Stan Brock has been in the disaster relief business for 25 years, providing free medical care to all who come to see him.
"If you've got a mouth full of bad teeth and you can't see to function, to get a job, for you it is a disaster," he said.
Through his Remote Area Medical Foundation, Brock has staged 346 clinics in 12 states across the country since 1992, primarily in rural counties.
But there's nothing remote about Brock's location this week. He has set up shop for eight days in Los Angeles to treat thousands of working poor who are either underinsured or uninsured and can't afford basic medical services.
"People ask me, 'What are you doing in Los Angeles? That's not very remote,'" he said. "For people that simply can't afford health care in this country, the opportunity to get it is remote."
Local resident Charzetta Williams said, "It's a jungle in downtown Los Angeles. We need it here, too."
Sixteen-year-old Ayana, who wouldn't give her last name, said, "Because if this wasn't here, we would be able to go to the doctor for who knows how long. It's been a really long time."
Remote Area Medical hopes to treat 8,000 patients while in Los Angeles, providing the equivalent of $200,000 in medical care.
The clinics are run by volunteers -- from the greeters to the nurses, dentists and doctors. Even veterinarians at some of the rural clinics. They try to ensure that every patient gets the care he or she needs, including a follow-up visit if necessary.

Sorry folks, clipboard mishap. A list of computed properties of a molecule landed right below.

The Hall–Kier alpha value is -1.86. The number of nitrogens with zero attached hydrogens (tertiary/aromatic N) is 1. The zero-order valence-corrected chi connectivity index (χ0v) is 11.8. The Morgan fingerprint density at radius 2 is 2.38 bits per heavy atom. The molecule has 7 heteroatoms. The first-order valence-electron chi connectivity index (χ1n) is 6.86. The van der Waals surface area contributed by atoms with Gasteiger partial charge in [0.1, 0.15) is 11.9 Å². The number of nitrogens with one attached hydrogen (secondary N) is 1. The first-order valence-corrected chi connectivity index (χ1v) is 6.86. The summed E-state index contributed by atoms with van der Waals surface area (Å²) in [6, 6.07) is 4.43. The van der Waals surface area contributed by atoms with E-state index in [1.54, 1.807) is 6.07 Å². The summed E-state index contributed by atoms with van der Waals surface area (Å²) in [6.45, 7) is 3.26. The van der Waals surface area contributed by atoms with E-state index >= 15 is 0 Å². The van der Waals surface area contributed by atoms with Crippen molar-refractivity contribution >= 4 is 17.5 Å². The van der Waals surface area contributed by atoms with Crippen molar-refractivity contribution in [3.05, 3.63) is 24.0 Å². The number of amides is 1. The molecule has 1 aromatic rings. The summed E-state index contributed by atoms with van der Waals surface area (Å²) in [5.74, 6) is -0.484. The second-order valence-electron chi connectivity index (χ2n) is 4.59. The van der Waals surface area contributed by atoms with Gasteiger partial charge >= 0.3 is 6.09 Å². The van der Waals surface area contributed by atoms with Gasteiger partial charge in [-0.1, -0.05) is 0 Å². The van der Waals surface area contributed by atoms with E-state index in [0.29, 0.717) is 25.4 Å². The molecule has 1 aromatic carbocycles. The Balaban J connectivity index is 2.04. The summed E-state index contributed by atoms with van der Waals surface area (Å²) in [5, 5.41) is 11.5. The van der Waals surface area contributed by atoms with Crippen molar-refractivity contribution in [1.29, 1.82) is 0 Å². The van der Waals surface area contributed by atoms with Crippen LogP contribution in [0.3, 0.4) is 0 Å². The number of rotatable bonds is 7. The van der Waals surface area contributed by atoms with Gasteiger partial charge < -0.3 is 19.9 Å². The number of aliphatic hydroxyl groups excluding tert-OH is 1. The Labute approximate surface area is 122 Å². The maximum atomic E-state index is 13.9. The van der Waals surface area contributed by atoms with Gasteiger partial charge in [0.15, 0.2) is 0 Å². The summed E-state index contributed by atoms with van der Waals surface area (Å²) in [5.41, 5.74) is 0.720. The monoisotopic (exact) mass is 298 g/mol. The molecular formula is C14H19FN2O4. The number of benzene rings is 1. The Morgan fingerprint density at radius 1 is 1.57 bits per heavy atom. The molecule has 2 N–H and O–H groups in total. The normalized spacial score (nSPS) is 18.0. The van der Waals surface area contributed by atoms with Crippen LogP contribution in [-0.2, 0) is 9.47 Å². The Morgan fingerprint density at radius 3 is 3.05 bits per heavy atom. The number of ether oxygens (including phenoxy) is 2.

"All of this operation is supported by kind donations from the general public," he said. "This is entirely a volunteer operation."
Brock, 73, founded the Tennessee-based Remote Area Medical in 1985 to assist the underserved in developing countries. In the course of its history, the foundation has treated 380,000 patients and provided care valued at $37 million, Brock said.
Brock still travels across borders but his primary mission has changed.
"I was very surprised, actually, that we ended up doing this in the United States," he said. "And now 64 percent of all the work we do is right here."
At one time, Brock could have been one of the thousands waiting on line.
"I've been one of these people," he said. "I've been homeless. I've been without money and without health care and so, knowing that, and knowing the obstacles that they face really is the impetus."
Remote Area Medical served 24,000 patients in the United States last year on a budget of $944,000, Brock said. But the clinics only last a few days and there's not enough time or volunteers to treat everyone.
"When we get to the end of the day on the last day, and there are still women out there holding up their kids just wanting us to see one more and we have to tell them I'm sorry, that's the worst part of this job," Brock said.
For Brock, it isn't about co-pays or insurance premiums -- it's just about caring for others.